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#pounditSunday, January 23, 2022

Maurice Jones-Drew announces his retirement from NFL

Maurice Jones-Drew Jags

Maurice Jones-Drew announced his retirement from the NFL on Thursday by posting a message on Twitter saying that “all good things come to an end.”

In his note on the matter, Jones-Drew called his 9-year playing career an “amazing” time and said he is looking forward to the next chapter of his life.

Jones-Drew went from starting his career splitting carries with Fred Taylor in Jacksonville to becoming one of the best backs in the league. The No. 60 overall pick in the 2006 draft, Jones-Drew played with a chip on his shoulder and wanted to prove those who doubted him for his talent or size wrong. He was successful in doing so.

Jones-Drew 4.4 yards per carry during his career, leading the league with 344 carries and 1,606 rushing yards in his All-Pro season in 2011. His peak as a player came from 2009-2011, when he averaged 1,440 rushing yards, nine rushing touchdowns, 355 receiving yards and two receiving touchdowns per season. He was named to the Pro Bowl all three seasons.

Hampered by injuries, Jones-Drew was let go by the Jags and played last season with the Raiders. He was no longer the same player and only rushed for 96 yards on 43 carries.

Jones-Drew scored 81 touchdowns during his playing career — 68 rushing, 11 receiving, and two on kickoff returns. He is the Jaguars’ second-leading all-time rusher and first in franchise history in rushing touchdowns. Pro-Football-Reference says Earl Campbell, Shaun Alexander, Mike Garrett, Brian Westbrook, Matt Forte, Clinton Portis, Eddie George and Marshawn Lynch are among the players who have had the most similar playing careers to Jones-Drew. That’s not bad company at all.

This is also a sad day for me personally. Jones-Drew was the best college player I saw during my days at UCLA.

Whether it was on special teams or as a rusher or receiver, Mo (then known as Maurice Drew) could score any time he touched the football. He was a special, special player who was so enjoyable to watch. Short in height yet muscular in stature, he was fast, quick and had incredible vision. He was built like a fire hydrant and impossible to bring down, even when he reached the NFL.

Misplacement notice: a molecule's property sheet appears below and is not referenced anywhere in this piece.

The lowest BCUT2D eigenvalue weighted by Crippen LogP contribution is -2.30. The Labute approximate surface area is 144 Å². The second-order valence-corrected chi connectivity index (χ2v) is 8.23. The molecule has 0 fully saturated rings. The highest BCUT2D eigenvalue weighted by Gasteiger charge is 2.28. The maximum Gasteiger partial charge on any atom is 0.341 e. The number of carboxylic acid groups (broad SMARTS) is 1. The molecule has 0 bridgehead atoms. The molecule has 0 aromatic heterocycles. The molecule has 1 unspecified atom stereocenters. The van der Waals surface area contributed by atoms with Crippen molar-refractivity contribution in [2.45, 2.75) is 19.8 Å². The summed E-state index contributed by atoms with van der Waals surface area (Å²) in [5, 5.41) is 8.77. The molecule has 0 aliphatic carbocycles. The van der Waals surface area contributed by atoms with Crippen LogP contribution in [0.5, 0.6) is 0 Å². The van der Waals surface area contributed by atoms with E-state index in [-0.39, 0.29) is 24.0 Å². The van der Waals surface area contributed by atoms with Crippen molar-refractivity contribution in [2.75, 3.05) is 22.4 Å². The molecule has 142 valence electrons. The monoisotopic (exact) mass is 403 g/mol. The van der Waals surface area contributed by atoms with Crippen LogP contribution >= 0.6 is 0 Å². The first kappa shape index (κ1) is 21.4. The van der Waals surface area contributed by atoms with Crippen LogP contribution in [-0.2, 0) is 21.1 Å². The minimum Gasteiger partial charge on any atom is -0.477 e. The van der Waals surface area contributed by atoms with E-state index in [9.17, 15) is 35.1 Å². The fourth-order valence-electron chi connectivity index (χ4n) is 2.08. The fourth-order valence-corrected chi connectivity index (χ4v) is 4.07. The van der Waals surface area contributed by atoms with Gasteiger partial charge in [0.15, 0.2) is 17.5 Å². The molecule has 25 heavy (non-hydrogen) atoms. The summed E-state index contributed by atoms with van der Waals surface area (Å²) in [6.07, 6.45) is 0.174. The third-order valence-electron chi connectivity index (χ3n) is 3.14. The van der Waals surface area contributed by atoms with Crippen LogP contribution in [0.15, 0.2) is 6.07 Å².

Even when UCLA was getting blown out in games, Mo did his best to make the Bruins look respectable, such as when he scored two of UCLA’s three TDs against then-No. 1 Oklahoma as a freshman in 2003. The first time I actually saw him play was in high school when his De La Salle squad took on Southern California powerhouse Long Beach Poly during his junior season in 2001. That game cemented his status as a baller as he scored all four of De La Salle’s touchdowns in their win.

Unfortunately UCLA didn’t recognize Mo’s talents at first, leading him to be underutilized as a freshman. But he completely broke out as a sophomore, highlighted by his 322-yard, five-touchdown performance against Washington. As a junior in 2005 — UCLA’s only good season under head coach Karl Dorrell — Mo scored 20 touchdowns, including 13 as a rusher, four as a receiver and three on punt returns. While USC was shining and Reggie Bush was winning the Heisman, UCLA had a superstar across town who didn’t receive the same hype but was just as good of a player.

It wasn’t just as a rusher or receiver that Jones could make a difference; he was as tough as they come. One of my favorite plays from his career came when he knocked steroid user Shawne Merriman on his rear while blocking on a goal-line play:

They didn’t call him a “pocket Hercules” for nothing. That actually wasn’t his real nickname; as our buddy, former UCLA basketball player Josiah Johnson tells us, Mo was nicknamed “Mo Jangles” back in college. I can’t think of a better nickname.

Mo was a true treasure as a player. He was so enjoyable to watch at De La Salle, UCLA and in the NFL with the Jags. Doubted throughout his career, he persevered and showed how talented he was. As someone who is a professional in the business, I don’t have many favorites anymore, but Mo definitely is and was my last favorite NFL player.

Goodbye, Mo, and thank you for all the jangles.


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